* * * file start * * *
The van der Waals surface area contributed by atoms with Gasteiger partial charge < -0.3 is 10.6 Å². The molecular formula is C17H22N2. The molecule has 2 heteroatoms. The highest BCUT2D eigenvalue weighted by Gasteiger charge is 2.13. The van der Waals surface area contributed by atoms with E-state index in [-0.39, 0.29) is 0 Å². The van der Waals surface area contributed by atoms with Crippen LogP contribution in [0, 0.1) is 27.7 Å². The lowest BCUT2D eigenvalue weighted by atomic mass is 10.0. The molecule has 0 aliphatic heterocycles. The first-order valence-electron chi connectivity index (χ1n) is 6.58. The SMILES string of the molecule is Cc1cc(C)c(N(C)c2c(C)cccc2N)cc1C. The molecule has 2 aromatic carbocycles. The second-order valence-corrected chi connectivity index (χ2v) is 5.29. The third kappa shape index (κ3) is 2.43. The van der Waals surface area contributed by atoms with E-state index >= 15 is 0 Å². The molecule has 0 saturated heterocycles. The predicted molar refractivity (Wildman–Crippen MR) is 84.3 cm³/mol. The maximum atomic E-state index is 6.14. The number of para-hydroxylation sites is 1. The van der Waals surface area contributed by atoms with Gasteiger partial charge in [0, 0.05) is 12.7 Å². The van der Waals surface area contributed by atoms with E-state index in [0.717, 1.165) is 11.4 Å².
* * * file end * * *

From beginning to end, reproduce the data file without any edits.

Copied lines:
The van der Waals surface area contributed by atoms with Gasteiger partial charge < -0.3 is 10.6 Å². The molecular formula is C17H22N2. The molecule has 2 heteroatoms. The highest BCUT2D eigenvalue weighted by Gasteiger charge is 2.13. The van der Waals surface area contributed by atoms with E-state index in [-0.39, 0.29) is 0 Å². The van der Waals surface area contributed by atoms with Crippen LogP contribution in [0, 0.1) is 27.7 Å². The lowest BCUT2D eigenvalue weighted by atomic mass is 10.0. The molecule has 0 aliphatic heterocycles. The first-order valence-electron chi connectivity index (χ1n) is 6.58. The SMILES string of the molecule is Cc1cc(C)c(N(C)c2c(C)cccc2N)cc1C. The molecule has 2 aromatic carbocycles. The second-order valence-corrected chi connectivity index (χ2v) is 5.29. The third kappa shape index (κ3) is 2.43. The van der Waals surface area contributed by atoms with E-state index >= 15 is 0 Å². The molecule has 0 saturated heterocycles. The predicted molar refractivity (Wildman–Crippen MR) is 84.3 cm³/mol. The maximum atomic E-state index is 6.14. The number of para-hydroxylation sites is 1. The van der Waals surface area contributed by atoms with Gasteiger partial charge in [0, 0.05) is 12.7 Å². The van der Waals surface area contributed by atoms with E-state index in [0.717, 1.165) is 11.4 Å².